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Planting season begins for South Dakota farmers

After battling a dry and cold start to the spring, South Dakota farmers are finally utilizing the warm temperatures and rain to begin planting their crops.
Published: May. 8, 2022 at 10:40 PM CDT
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SIOUX FALLS, S.D. (Dakota News Now) - After battling a dry and cold start to the spring, South Dakota farmers are finally utilizing the warm temperatures and rain to begin planting their crops. Now, They’ll have a limited amount of time to plant the seed for a successful harvest.

Jeff Thompson has been farming near Lyons for 40 years. One thing he’s learned is that every planting season brings its own set of challenges.

”We were dry last year, we got dinged a little bit. Two and three years ago, we were very wet on the bottom here. A lot of prevent-plant acres, so it’s kind of a roller coaster,” said Thompson.

This year was no exception, but now he’s finally getting his boots on the ground.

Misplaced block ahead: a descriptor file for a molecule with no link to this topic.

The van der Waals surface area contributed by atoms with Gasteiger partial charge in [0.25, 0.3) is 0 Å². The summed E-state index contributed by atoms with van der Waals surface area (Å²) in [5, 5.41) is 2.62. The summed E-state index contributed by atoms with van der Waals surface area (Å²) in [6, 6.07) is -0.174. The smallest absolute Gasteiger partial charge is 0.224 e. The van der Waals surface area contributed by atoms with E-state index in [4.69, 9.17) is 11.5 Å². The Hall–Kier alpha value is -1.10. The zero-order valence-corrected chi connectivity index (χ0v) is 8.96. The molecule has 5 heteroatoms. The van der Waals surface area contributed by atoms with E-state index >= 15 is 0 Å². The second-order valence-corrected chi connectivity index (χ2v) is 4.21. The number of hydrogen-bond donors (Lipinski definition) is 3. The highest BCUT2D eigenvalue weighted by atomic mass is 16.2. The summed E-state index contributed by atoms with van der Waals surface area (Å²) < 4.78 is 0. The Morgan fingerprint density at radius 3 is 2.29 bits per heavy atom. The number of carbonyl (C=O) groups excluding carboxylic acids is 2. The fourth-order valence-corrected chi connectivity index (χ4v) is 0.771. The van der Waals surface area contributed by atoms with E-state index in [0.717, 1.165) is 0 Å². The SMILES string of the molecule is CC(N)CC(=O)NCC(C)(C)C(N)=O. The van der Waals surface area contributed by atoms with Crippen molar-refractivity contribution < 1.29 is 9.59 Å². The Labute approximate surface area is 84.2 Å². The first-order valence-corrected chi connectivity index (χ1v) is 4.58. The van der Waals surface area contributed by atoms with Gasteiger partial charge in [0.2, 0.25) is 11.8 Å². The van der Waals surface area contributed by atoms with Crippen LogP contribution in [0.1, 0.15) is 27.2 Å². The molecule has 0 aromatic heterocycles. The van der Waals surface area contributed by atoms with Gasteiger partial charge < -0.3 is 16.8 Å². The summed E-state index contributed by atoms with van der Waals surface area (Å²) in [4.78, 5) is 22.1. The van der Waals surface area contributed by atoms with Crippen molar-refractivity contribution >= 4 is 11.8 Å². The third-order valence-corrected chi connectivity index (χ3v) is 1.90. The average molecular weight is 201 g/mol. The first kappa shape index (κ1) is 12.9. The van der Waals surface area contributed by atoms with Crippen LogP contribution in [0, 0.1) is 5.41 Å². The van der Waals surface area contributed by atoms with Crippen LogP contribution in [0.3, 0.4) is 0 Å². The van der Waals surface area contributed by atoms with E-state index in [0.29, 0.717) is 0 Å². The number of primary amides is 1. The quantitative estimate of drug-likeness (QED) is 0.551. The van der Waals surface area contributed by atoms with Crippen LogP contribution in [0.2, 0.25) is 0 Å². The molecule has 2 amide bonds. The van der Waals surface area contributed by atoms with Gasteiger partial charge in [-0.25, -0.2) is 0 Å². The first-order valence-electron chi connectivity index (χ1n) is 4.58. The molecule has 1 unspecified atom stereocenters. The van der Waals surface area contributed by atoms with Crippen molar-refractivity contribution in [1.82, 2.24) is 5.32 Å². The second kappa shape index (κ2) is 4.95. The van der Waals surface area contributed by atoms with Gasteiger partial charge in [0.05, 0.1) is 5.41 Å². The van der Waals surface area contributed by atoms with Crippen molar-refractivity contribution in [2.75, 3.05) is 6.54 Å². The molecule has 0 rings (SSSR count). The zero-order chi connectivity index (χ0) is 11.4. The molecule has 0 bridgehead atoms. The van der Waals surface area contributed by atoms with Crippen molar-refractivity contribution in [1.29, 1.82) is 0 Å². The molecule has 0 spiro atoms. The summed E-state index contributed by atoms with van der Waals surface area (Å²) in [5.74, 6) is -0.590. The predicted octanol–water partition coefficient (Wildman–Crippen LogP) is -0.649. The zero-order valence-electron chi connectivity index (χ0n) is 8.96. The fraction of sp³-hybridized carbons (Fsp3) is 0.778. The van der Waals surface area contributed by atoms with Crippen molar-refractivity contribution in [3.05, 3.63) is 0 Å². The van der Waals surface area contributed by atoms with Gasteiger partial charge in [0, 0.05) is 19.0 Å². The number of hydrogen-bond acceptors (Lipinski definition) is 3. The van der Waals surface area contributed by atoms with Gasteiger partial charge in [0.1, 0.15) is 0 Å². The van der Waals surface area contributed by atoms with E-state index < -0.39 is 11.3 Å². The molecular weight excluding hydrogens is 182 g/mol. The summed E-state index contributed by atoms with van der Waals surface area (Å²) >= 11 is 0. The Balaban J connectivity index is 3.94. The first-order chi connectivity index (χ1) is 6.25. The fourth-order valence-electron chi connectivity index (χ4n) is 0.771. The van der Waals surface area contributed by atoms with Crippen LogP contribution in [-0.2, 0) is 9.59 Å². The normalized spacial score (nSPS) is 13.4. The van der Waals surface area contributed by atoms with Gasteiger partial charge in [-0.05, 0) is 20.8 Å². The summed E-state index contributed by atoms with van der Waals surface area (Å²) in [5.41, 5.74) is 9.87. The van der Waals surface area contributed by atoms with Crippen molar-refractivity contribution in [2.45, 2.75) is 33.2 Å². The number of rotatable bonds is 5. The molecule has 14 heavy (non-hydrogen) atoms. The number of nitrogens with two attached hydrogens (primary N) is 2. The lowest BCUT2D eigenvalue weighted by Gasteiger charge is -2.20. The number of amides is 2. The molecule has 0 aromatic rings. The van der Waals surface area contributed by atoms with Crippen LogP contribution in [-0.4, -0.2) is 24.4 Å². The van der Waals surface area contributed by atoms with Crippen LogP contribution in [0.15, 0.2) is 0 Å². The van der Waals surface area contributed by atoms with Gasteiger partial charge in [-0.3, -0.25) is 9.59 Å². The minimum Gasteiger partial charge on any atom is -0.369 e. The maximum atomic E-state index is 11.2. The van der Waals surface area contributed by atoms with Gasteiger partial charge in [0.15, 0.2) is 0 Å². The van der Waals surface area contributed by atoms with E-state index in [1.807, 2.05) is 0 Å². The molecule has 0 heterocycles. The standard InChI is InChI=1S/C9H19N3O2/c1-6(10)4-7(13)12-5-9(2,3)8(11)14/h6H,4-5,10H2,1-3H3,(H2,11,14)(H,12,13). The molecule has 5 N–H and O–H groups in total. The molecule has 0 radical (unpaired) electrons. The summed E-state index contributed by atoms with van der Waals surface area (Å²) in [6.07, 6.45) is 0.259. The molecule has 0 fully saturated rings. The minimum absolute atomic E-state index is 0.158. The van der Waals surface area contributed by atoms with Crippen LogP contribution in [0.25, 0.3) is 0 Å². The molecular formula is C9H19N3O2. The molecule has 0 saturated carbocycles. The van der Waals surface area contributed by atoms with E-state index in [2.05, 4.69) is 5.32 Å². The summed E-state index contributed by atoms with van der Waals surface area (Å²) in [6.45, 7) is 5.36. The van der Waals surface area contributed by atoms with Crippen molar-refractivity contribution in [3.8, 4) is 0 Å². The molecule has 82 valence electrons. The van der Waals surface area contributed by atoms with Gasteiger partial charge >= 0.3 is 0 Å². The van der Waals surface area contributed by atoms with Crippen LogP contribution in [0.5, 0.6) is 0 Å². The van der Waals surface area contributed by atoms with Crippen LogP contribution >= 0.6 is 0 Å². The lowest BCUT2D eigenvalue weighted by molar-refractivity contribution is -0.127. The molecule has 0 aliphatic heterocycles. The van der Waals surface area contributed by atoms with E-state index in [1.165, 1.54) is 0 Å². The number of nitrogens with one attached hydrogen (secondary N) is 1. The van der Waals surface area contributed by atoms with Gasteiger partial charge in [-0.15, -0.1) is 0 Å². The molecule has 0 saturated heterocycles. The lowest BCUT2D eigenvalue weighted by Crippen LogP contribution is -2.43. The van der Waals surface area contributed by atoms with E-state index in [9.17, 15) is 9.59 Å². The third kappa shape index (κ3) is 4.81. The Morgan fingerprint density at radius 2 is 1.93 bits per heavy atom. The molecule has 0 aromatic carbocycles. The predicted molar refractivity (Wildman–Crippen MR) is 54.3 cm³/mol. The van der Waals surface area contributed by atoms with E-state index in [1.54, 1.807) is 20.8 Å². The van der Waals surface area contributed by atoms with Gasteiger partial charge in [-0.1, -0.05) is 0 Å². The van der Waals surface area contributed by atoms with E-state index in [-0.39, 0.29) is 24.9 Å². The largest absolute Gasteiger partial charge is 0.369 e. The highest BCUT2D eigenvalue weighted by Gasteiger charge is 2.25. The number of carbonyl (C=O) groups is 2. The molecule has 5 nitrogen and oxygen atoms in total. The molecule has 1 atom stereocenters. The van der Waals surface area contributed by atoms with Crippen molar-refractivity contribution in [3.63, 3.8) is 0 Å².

”We’re rolling now. Moisture is pretty good right now, so we’re kind of anxious to get going. It had been very dry earlier, dry and cold, and conditions are getting pretty good now,” said Thompson.

Farmers have a narrow time window to plant for a successful harvest. For Thompson, he thinks the conditions to plant opened up just in time, and he’s relieved.

”The acres I have, I’m comfortable right now with the time and stuff. We’re not late by any means, but it is time to get the crop in the ground,” said Thompson.

Getting that crop in the ground at just the right time for a farmer could be the difference between a profit or a loss.

”It’s a lot of money that we’re putting in the ground, and you just hope you get your money back, and then some, at the end of the season,” said Thompson.

For now, Thompson can breath a sigh of relief.

”It always gives you a good feeling. At the end of the day, you finish planting a field, you got it in right and things are looking good and I’m doing my part to feed the world. It makes a guy feel good,” said Thompson.

Planting season may be underway, but Thompson says the success of this year’s crop production will be dependent on the amount of moisture between now and harvest season.

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